Emma Boase

Search for a person, place, crime or information

Receive updates by email

Enter your email address to subscribe and receive notifications of new posts by email.

Random Listings

  • Ezekial James Charles Wilson
    Published by the NZ Law Society 15 June 2017 https://www.lawsociety.org.nz/practice-resources/practice-areas/animal-law/animal-welfare-sentencing-decision-for-serious-violence-against-an-animal   A man who beat a four month old puppy in public, including throwing it against a car and punching the animal in the stomach 10 times, was convicted andRead …
  • Darryl McCartney
    Published on www.scoop.co.nz 22/03/2018 https://www.scoop.co.nz/stories/AK1803/S00545/canterbury-couple-convicted-for-ill-treating-an-animal.htm   Darryl McCartney     Canterbury couple convicted for ill-treating an animal Thursday, 22 March 2018, 11:09 amPress Release: SPCA 22 March 2018 Canterbury couple convicted for ill-treating an animal and obstructing an SPCA Inspector ARead …
  • William “Bill” Chase
    Published on www.stuff.co.nz on 07/05/2019 https://www.stuff.co.nz/business/farming/112514794/taihape-farmer-banned-from-owning-animals-after-sheep-deaths A Taihape farmer is banned from owning or managing farm animals for five years, after allowing dozens of ewes to die. Animal welfare officers were greeted with a grisly sight when they went toRead …
sad dog


Published on Stuff 24/01/2018


Warning: This article contains content which some readers may find distressing.

An Auckland woman has been disqualified from owning horses for five years after failing to seek treatment for her ailing horse, leading to its death.

Emma Boase pleaded guilty to three charges against the Animal Welfare Act (1999) including reckless ill-treatment of animals in North Shore District Court on Monday.

Auckland woman Emma Boase has been sentenced to community service and ordered to pay $1468 in reparations after failing to seek vet treatment for her sick horse.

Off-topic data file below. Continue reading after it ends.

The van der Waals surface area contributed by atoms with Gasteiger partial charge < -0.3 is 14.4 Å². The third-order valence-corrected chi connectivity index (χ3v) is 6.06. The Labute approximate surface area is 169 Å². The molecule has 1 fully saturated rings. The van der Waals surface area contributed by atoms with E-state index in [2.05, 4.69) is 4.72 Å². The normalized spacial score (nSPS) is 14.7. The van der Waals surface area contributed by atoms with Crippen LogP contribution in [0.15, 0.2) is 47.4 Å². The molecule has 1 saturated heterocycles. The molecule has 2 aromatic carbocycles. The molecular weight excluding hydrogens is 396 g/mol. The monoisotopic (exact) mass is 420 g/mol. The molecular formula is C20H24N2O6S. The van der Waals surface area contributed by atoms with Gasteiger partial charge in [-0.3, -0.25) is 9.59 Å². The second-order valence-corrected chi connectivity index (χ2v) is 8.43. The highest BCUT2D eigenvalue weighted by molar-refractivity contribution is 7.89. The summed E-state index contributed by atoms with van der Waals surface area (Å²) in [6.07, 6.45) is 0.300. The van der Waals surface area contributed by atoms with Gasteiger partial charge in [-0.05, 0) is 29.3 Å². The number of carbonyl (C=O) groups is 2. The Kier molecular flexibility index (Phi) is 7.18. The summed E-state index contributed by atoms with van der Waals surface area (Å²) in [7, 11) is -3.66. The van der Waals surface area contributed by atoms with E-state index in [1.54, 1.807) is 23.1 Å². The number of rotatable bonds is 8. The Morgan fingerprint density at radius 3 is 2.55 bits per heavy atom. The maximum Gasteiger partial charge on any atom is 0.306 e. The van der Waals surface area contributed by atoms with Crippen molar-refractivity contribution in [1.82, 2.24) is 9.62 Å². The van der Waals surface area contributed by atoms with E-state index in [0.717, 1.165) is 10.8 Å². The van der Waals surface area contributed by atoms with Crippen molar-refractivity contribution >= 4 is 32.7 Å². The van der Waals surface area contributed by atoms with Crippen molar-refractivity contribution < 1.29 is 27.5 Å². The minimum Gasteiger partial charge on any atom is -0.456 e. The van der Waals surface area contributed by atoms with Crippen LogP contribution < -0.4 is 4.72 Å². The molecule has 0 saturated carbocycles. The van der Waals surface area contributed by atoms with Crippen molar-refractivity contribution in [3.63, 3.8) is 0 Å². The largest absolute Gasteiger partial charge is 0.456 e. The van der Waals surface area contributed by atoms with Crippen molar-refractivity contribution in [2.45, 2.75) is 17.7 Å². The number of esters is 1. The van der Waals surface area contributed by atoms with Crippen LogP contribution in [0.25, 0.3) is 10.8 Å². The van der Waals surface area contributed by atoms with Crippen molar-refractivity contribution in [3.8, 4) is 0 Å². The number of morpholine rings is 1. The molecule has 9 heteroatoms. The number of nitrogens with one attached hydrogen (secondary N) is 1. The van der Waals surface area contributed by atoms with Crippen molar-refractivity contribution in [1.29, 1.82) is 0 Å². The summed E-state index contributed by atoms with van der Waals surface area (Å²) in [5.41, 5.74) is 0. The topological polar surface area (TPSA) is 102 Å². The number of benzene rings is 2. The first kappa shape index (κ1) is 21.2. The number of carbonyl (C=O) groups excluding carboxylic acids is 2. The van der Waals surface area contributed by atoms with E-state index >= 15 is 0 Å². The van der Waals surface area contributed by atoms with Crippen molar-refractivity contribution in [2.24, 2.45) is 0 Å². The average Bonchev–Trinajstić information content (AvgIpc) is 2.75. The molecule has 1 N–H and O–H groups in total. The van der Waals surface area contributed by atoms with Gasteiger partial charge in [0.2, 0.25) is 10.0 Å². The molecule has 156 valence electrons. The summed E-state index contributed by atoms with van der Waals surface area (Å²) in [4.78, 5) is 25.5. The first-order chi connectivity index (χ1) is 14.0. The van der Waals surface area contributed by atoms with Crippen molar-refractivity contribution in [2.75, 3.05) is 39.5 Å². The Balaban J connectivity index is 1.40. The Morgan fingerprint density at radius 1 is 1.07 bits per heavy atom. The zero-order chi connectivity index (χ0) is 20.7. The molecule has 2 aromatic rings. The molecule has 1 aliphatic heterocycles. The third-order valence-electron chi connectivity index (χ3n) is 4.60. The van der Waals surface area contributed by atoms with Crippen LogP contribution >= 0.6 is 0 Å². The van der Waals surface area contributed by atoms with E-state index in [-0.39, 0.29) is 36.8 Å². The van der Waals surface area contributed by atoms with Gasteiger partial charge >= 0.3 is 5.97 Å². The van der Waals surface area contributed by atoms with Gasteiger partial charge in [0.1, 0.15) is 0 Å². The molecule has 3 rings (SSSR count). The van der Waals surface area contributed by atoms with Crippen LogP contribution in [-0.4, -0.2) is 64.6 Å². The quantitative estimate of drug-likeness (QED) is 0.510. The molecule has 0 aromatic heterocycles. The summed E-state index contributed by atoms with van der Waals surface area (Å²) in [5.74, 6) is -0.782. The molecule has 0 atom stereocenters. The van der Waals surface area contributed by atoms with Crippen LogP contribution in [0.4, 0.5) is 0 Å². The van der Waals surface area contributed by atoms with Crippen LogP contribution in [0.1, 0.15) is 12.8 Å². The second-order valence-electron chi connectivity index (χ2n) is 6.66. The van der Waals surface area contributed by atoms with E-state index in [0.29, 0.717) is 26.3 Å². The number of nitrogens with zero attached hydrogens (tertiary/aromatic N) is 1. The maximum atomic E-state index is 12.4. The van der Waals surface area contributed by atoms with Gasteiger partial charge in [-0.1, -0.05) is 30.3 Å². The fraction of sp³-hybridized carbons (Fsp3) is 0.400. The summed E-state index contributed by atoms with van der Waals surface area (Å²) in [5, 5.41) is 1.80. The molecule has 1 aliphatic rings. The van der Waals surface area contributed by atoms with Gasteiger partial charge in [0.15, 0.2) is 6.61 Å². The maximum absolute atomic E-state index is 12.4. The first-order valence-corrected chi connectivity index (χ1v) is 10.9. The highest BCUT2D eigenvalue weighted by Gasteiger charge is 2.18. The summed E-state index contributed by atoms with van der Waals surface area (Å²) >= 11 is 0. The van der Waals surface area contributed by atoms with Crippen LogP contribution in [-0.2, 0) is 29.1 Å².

In March 2016, an SPCA inspector was sent to a paddock in Helensville to investigate reports from a concerned member of the public about the welfare of a horse.

The inspector saw two male horses on the property: one was showing “obvious signs” of pain and distress, a statement released by the SPCA on Wednesday said.

The horse had undergone eye removal surgery and the sutures were still present.

The horse had its eye removed earlier due to a tumour, but the sutures were never removed and post-operative care had been ignored, the SPCA found.
The horse’s head was “grossly enlarged and misshapen” around the site of the eye removal area.

Bloody discharge was leaking from the horses’ nostrils and he was having difficulty breathing, the inspector found.

The inspector requested an immediate consult by an equine veterinarian who found the horse was in “unreasonable pain and distress” and likely had been for months.

The growth from the injury site had been causing painful bone destruction and the horse was unable to move normal amounts of air through his nostrils adding to its distress, the statement said.

Due to the extent of his injuries and pain and distress he was suffering, the veterinarian recommended the horse be euthanised on humane grounds.

Information later given by Boase confirmed the vet’s assessment that the injury was months old, the statement said.

Boase stated that the horse’s eye was surgically removed on October 14, 2014, because of an eye tumour.

The vet recommended she remove the sutures two weeks after the surgery – however, the suture removal and recommended post-operative care was not undertaken and the horse was effectively abandoned from that point on, the statement said.

“This poor horse suffered severe pain for months on end because his owner failed to follow the vet’s advice and provide the required post-operative treatment for him,” SPCA chief executive Andrea Midgen said.

“As the vet stated, the horse’s facial swelling, eating and breathing difficulty were obvious even from a distance and should have been tended to immediately.”

Midgen said Boase had failed in her duty as a horse owner, which was “completely unacceptable”.

“Our animals are completely dependent on their owners for food, shelter, companionship, and treatment if they get injured or fall ill. If you own an animal, it is your responsibility to provide these fundamental things,” she said in the statement.

Boase was sentenced to 260 hours’ community work, was disqualified from owning horses for five years and was ordered to pay reparations of $1468.41 to the SPCA.